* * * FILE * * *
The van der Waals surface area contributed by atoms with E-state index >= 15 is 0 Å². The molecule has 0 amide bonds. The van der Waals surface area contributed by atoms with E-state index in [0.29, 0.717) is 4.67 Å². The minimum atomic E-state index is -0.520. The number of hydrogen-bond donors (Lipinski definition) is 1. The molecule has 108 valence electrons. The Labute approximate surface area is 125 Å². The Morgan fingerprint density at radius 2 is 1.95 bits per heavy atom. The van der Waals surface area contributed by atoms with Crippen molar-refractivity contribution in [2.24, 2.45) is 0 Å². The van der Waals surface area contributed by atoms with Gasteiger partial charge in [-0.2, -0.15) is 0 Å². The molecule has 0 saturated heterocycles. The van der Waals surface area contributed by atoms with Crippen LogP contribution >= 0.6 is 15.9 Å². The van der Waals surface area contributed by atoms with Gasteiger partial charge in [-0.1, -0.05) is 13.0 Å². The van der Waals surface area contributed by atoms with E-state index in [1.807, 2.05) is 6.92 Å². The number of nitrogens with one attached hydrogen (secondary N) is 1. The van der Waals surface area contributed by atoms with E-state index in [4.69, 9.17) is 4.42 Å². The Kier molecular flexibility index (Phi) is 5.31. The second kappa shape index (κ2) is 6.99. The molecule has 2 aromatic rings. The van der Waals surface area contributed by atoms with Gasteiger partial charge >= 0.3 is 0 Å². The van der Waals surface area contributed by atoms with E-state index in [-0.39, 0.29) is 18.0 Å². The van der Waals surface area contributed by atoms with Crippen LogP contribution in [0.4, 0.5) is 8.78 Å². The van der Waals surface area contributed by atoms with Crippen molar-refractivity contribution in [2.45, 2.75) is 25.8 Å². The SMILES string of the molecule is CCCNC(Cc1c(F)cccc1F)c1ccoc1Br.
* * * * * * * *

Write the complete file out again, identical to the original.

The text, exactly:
The van der Waals surface area contributed by atoms with E-state index >= 15 is 0 Å². The molecule has 0 amide bonds. The van der Waals surface area contributed by atoms with E-state index in [0.29, 0.717) is 4.67 Å². The minimum atomic E-state index is -0.520. The number of hydrogen-bond donors (Lipinski definition) is 1. The molecule has 108 valence electrons. The Labute approximate surface area is 125 Å². The Morgan fingerprint density at radius 2 is 1.95 bits per heavy atom. The van der Waals surface area contributed by atoms with Crippen molar-refractivity contribution in [2.24, 2.45) is 0 Å². The van der Waals surface area contributed by atoms with Gasteiger partial charge in [-0.2, -0.15) is 0 Å². The molecule has 0 saturated heterocycles. The van der Waals surface area contributed by atoms with Crippen LogP contribution >= 0.6 is 15.9 Å². The van der Waals surface area contributed by atoms with Gasteiger partial charge in [-0.1, -0.05) is 13.0 Å². The van der Waals surface area contributed by atoms with E-state index in [1.807, 2.05) is 6.92 Å². The number of nitrogens with one attached hydrogen (secondary N) is 1. The van der Waals surface area contributed by atoms with E-state index in [4.69, 9.17) is 4.42 Å². The Kier molecular flexibility index (Phi) is 5.31. The second kappa shape index (κ2) is 6.99. The molecule has 2 aromatic rings. The van der Waals surface area contributed by atoms with Gasteiger partial charge >= 0.3 is 0 Å². The van der Waals surface area contributed by atoms with E-state index in [-0.39, 0.29) is 18.0 Å². The van der Waals surface area contributed by atoms with Crippen LogP contribution in [0.4, 0.5) is 8.78 Å². The van der Waals surface area contributed by atoms with Crippen molar-refractivity contribution in [2.45, 2.75) is 25.8 Å². The SMILES string of the molecule is CCCNC(Cc1c(F)cccc1F)c1ccoc1Br.